Howardsville, supposedly a ghost town near Silverton, is only a few miles up the road that eventually goes to Animas Forks. It’s easy to find the turnoff, because there are signs directing one to the Old Hundred mine tour. You can either go straight or take the road up past the mine tour, as the two roads meet on the far side. After awhile you’ll need to take a left—the signage is good—and head up toward the pass. As you go up, you can look back and this is what you’ll see.
The road to the pass itself is well maintained if rather steep. I had no trouble with it at any point and the scree is minimal.
You’ll know you’re at the top when you see the sign.
The geography is rather different on the far (east) side of Stony Pass. It doesn’t seem to feature the enormous igneous upthrusts that are to the west, but more strata and cliffs, although you are most certainly in the San Juans.
Now I’ve got to warn you. Things are okay for awhile because you’re still in San Juan County with its well-maintained roads. In fact, Stony Pass is San Miguel County Road 3. It’s a relatively gentle descent and after awhile you’ll come to an intersection with San Miguel County Road 3A. Actually, the intersection is in Hinsdale County. The sign is rather more decrepit than San Juan County’s. That should have been the first indication of trouble. Here’s the sign at the intersection, which one must look back to the west to see.
Interestingly, and I’ll point this out in passing because I didn’t check it out, there’s a single track heading north from just a few feet further down the road. The trail is Pole Creek Trail, and I have no idea where it goes. Someday when I’m with someone, I’ll give it a try.
When turning onto the road to Kite Lake (which quickly becomes San Juan County Road 3A), the first thing you have to do is ford the Rio Grande. Yep, that’s the Rio Grande in the picture. Look carefully at the proportions—the ford is broad and about a foot to a foot and a half deep. You’ll be riding across rocks, so use your very best technique to keep your bike upright. As far as getting wet, well, you can’t ford something like this without taking on at least some water in your boots.
From there you’ll see the road, which starts out innocently enough.
Okay fair warning: the road gets rougher as you go up. Eventually it goes past a few places to camp, then turns steep with some scree. To top it off, as you get near the top, the creek bed and the road are one and the same! So you’re climbing up wet rock while the creek goes the other way! But persevere, because the lake is simply stunning.
I found several people at the top, all taking pictures and admiring the view. It’s worth persevering all the way.
Now…before I present the GPS track, I’ve got to warn you. If you go back to the main road and continue east, you are in for trouble. The road deteriorates rapidly. I found numerous scree-filled steep declines that I decided I didn’t want to go back up. Eventually (and this is where “there be dragons” comes in), you get to the point where you have to ford a beaver pond. Yep, that’s right, a beaver pond. I arrived on its western shore as several people on ATVs were figuring out what to do. Well, I gave it a try first and ended up in water up to mid-thigh! The engine was completely under water and the thermal shock caused it to shut down. I found I couldn’t dismount, so one of the teens in the ATV group—a sainted soul—waded out and held the bike steady while I got off. The two of us pushed the bike to the far shore. Since I was already soaked, I explored the pond a bit and found a place to ford where the water was only to my knees. This proved to be sufficiently shallow to let the ATVs pass. My worst fears were not realized, because I was able to restart the bike without too much trouble. (Thank goodness! I was afraid of Slanty Bridge all over again!).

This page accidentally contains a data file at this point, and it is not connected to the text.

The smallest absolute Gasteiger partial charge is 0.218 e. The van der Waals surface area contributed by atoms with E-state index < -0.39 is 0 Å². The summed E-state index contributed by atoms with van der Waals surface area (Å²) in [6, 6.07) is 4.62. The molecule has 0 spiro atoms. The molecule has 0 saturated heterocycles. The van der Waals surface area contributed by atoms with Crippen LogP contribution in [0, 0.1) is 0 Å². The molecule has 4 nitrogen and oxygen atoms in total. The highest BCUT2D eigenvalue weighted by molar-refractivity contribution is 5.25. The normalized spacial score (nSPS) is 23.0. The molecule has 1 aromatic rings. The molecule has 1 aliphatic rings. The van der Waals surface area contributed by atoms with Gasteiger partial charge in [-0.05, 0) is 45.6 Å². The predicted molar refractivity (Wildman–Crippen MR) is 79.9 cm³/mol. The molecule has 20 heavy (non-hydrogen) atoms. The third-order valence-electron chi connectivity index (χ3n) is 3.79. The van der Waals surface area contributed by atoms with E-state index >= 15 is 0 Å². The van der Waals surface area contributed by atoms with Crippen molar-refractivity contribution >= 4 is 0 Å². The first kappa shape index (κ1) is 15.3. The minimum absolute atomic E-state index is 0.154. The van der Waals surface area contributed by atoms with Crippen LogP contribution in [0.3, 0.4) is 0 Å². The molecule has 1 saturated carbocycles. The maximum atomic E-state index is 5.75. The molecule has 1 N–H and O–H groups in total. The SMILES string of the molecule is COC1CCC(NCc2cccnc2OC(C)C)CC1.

To be fair, from this point the road got steadily better. Apparently the beaver pond is a well-known place that sort of divides the road in two. To the east, I found numerous occupied camping spots. The road got better and better until it was a wide, well-graveled road that any vehicle can use. After a long time I reached the paved highway, went north to Lake City, and then crossed back over to Ouray via Cinnamon Pass. What a day!
My advice? From Silverton, go over Stony Pass, make the side trip to Kite Lake, and then turn around and go back! Maybe someday I’ll go back to that intersection and try the Pole Creek Trail, but as far as going further east, forget it!
Hello, in reference to your trip over stony pass, I live and grew up in this area and the stony pass road is a paved highway compared to the pole creek trail.
Hi Lauren. You’ll probably make it okay if you’ve got a beefy 4WD truck, at least as far as the camping area that’s about two miles shy of the lake. Stony Pass should be no problem, but the road from where it fords the Rio Grande all the way to the lake was deeply rutted the last time I went over it. By deeply I mean 12 to 18-inch deep ruts. I didn’t visit in 2011, so my info may be out of date. Enjoy your visit!
Thanks for the great pictures and information. We are thinking about making the trip up to Kite lake in a 4wd truck. How long did it take to get up to the lake?